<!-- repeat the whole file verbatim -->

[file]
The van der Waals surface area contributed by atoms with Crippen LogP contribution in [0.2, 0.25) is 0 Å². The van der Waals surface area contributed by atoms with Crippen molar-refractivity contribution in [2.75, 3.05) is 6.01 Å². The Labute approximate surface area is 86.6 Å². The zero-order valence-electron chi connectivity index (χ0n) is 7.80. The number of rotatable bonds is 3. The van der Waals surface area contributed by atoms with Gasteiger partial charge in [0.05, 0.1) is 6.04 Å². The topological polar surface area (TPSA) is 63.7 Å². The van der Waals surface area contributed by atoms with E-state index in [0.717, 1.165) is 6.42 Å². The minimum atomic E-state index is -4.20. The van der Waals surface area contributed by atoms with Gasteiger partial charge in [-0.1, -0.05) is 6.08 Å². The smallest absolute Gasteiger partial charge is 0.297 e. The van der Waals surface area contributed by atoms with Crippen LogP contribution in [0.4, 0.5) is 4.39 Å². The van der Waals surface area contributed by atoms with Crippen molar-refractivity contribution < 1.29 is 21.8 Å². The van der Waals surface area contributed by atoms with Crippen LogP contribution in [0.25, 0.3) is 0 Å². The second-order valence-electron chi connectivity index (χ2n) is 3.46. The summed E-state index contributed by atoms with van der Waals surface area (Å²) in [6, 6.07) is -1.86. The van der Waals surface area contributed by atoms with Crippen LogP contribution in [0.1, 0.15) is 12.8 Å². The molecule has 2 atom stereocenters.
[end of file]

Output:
The van der Waals surface area contributed by atoms with Crippen LogP contribution in [0.2, 0.25) is 0 Å². The van der Waals surface area contributed by atoms with Crippen molar-refractivity contribution in [2.75, 3.05) is 6.01 Å². The Labute approximate surface area is 86.6 Å². The zero-order valence-electron chi connectivity index (χ0n) is 7.80. The number of rotatable bonds is 3. The van der Waals surface area contributed by atoms with Gasteiger partial charge in [0.05, 0.1) is 6.04 Å². The topological polar surface area (TPSA) is 63.7 Å². The van der Waals surface area contributed by atoms with E-state index in [0.717, 1.165) is 6.42 Å². The minimum atomic E-state index is -4.20. The van der Waals surface area contributed by atoms with Gasteiger partial charge in [-0.1, -0.05) is 6.08 Å². The smallest absolute Gasteiger partial charge is 0.297 e. The van der Waals surface area contributed by atoms with Crippen LogP contribution in [0.4, 0.5) is 4.39 Å². The van der Waals surface area contributed by atoms with Crippen molar-refractivity contribution < 1.29 is 21.8 Å². The van der Waals surface area contributed by atoms with Crippen LogP contribution in [0.25, 0.3) is 0 Å². The second-order valence-electron chi connectivity index (χ2n) is 3.46. The summed E-state index contributed by atoms with van der Waals surface area (Å²) in [6, 6.07) is -1.86. The van der Waals surface area contributed by atoms with Crippen LogP contribution in [0.1, 0.15) is 12.8 Å². The molecule has 2 atom stereocenters.